“The lake is rich but the tourism products have to be developed and sold to intending tourists,” he says.
Lake Victoria is laid back with most fishermen hanging on dugout canoes to earn a living. In urban areas like Kampala, which is only 10km away from Lake Victoria, the population is wallowing in poverty.
Others drive to Entebbe where they patronize outlets of roasted pork, fried fish leaving their playful children to run along the sand beaches. Investment at the lake’s landing sites and in access roads is minimal.
Algae growing on Lake Victoria as a result of pollution. The waste and effluent from Kampala are feeding the algae.
On a rainy day, cars get stuck on the muddy roads and the dry season people plying the landing sites have to endure thick clouds of dust. The makeshift slums mushrooming at the landing sites are a clear manifestation of lack of planning and a wasted resource.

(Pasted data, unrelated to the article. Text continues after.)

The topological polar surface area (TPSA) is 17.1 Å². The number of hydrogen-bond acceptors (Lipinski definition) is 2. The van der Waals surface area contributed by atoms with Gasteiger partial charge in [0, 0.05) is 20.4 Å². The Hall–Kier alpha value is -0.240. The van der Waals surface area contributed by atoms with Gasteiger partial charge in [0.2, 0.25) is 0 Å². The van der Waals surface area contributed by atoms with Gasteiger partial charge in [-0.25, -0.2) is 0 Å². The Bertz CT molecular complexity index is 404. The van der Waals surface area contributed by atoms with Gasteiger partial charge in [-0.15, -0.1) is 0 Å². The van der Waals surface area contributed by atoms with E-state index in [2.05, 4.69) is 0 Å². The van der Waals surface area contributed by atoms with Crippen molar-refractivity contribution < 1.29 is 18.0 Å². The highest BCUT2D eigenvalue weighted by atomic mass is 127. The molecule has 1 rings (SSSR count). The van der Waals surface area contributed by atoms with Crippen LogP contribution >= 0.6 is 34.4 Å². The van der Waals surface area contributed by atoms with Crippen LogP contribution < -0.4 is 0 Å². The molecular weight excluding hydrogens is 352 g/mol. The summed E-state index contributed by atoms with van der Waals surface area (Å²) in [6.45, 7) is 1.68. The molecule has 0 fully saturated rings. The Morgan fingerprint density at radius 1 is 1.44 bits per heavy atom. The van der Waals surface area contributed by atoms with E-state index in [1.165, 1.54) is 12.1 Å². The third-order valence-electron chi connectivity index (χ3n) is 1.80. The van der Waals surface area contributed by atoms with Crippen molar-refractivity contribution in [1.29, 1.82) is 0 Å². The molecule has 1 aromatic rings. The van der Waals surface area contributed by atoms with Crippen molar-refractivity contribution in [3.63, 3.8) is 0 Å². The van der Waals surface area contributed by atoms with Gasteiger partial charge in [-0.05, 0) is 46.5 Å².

But residents have settled for what they think is the best out of their means. The sight of bare chested men carrying passengers onto and out of the canoes on the landing sites sums it up: the need for properly constructed marinas or platforms for boarding boats.
Barriers to golden opportunities
As Edwin Muzahura, the Uganda Tourism Board marketing manager, Lake Victoria offers a huge potential that is yet to be harnessed.
By virtue of its position as the second largest fresh water lake, Victoria offers immense opportunities for marine tourism, sport fishing and rafting. Apart from leisure, Muzahura says, the lake offers opportunities for transport within Uganda and the other East African countries sharing the waters.
But currently, Uganda, which is a land-locked country, has more traffic on the roads yet water transport is cheaper.
“To be able to market Lake Victoria, there should be clear and safe routes,” Muzahura explains.